Despite now living in such a vast metropolis, he is not at a loss for the great outdoors. Bukhansan especially, in northern Seoul, is a world class complex of mountains with “spectacularly beautiful peaks,” he said.
Mason visits the mountains in Seoul and beyond whenever he has the opportunity, although he said these days he spends more time busily writing about them than visiting. Jirisan, one of the country’s most holy, which straddles three provinces in the south of the peninsula, is a favorite of his.
His latest endeavor as contributing editor to “Baekdu-daegan Trail Guidebook: Hiking Korea’s Mountain Spine,” by authors Roger Sheperd and Andrew Douch, has been a great success.
Although the government was reluctant to support it prior to publishing, interest has picked up since. The Korea Forest Service has been very supportive throughout and this year appointed him PR Ambassador of the Baekdu-daegan.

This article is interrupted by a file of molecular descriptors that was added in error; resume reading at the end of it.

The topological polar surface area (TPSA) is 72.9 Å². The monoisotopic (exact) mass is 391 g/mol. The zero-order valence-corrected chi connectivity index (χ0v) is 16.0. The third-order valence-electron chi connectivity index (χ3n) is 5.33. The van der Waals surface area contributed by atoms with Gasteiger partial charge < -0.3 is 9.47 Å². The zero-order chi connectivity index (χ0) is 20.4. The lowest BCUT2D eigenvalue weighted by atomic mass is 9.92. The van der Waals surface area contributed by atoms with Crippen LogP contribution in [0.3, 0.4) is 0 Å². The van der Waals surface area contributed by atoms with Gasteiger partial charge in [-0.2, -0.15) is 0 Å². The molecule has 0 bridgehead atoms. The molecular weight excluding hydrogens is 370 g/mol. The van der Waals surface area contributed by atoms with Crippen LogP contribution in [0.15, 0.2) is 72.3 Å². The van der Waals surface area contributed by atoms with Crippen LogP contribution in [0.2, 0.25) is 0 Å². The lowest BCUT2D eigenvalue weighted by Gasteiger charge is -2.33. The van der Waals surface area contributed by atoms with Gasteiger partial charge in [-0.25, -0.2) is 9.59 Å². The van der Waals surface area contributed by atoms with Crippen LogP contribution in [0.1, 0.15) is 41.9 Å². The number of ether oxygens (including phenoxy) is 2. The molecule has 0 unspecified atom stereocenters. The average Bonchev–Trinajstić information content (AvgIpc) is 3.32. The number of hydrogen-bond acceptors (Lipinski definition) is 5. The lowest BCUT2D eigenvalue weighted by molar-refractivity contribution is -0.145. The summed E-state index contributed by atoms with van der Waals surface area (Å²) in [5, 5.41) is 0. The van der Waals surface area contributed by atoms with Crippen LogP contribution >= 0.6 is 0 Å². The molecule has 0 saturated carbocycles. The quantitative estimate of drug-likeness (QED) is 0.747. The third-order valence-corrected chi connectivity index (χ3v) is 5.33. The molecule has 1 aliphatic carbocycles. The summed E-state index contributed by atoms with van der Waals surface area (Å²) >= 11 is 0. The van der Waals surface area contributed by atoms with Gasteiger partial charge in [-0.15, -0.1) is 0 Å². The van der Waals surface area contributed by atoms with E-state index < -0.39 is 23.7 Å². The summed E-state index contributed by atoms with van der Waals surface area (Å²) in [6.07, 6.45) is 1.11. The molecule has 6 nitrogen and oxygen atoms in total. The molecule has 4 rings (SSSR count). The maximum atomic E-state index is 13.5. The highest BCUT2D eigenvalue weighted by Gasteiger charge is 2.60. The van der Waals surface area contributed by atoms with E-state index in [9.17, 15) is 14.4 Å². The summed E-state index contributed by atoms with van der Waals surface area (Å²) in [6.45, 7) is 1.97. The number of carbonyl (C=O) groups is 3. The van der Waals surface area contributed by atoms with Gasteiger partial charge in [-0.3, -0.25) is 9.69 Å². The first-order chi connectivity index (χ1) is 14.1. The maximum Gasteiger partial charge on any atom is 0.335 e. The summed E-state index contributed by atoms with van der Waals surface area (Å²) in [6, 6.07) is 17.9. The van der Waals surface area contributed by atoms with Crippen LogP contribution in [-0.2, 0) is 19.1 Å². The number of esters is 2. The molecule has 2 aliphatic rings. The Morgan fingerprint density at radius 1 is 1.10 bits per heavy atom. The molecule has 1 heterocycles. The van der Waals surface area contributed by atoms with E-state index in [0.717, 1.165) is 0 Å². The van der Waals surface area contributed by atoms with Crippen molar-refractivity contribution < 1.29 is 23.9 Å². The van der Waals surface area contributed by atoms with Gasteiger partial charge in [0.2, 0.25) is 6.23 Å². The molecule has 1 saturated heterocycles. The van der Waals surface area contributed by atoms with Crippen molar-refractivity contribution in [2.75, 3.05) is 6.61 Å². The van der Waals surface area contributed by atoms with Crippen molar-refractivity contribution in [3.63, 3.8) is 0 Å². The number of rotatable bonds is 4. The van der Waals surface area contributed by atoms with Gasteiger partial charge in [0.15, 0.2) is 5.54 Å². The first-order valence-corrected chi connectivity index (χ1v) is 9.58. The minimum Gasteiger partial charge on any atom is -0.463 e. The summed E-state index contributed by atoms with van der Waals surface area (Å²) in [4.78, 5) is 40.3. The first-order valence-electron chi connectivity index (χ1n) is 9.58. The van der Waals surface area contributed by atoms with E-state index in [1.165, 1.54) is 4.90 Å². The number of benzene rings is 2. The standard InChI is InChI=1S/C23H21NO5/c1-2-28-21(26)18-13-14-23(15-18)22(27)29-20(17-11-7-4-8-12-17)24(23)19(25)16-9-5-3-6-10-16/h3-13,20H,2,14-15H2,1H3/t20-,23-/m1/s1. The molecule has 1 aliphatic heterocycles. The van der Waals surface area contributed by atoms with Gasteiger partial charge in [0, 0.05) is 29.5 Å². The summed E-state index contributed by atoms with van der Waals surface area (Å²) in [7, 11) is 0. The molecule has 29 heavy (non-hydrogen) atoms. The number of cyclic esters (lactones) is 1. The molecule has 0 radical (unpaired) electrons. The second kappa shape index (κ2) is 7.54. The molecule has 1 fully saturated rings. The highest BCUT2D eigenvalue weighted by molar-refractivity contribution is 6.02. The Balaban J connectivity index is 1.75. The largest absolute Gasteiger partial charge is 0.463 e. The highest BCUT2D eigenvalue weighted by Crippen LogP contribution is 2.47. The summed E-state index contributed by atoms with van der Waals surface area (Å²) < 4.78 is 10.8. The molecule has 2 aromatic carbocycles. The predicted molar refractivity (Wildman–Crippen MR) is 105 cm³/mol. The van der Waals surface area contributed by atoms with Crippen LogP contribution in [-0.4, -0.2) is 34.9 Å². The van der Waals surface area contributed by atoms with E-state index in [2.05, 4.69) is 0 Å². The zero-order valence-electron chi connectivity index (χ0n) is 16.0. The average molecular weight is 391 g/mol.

Mason said he has been approached by three or four filmmakers interested in making a documentary on his findings. Each time however, funding has been blocked and the project has been scrapped.
At least domestically however, the hoards of hikers on popular trails attest to an appreciation for the country’s mountains. Bukhansan was, until China took the title recently, the world’s most visited national park with 6 million visitors a year.
Mason would like visitors to be more informed of opportunities to explore less populated mountain courses too.
He is heartened by the volume of email inquires he gets.
“There’s a lot of enthusiasm and I do my best to stoke it,” he said.
Although in all other respects, Korea embraces the prospect of UNESCO-list inclusion, there have been no moves to register the country’s sacred mountains. Both neighboring China and Japan have, as well as the U.S., Europe and Australia.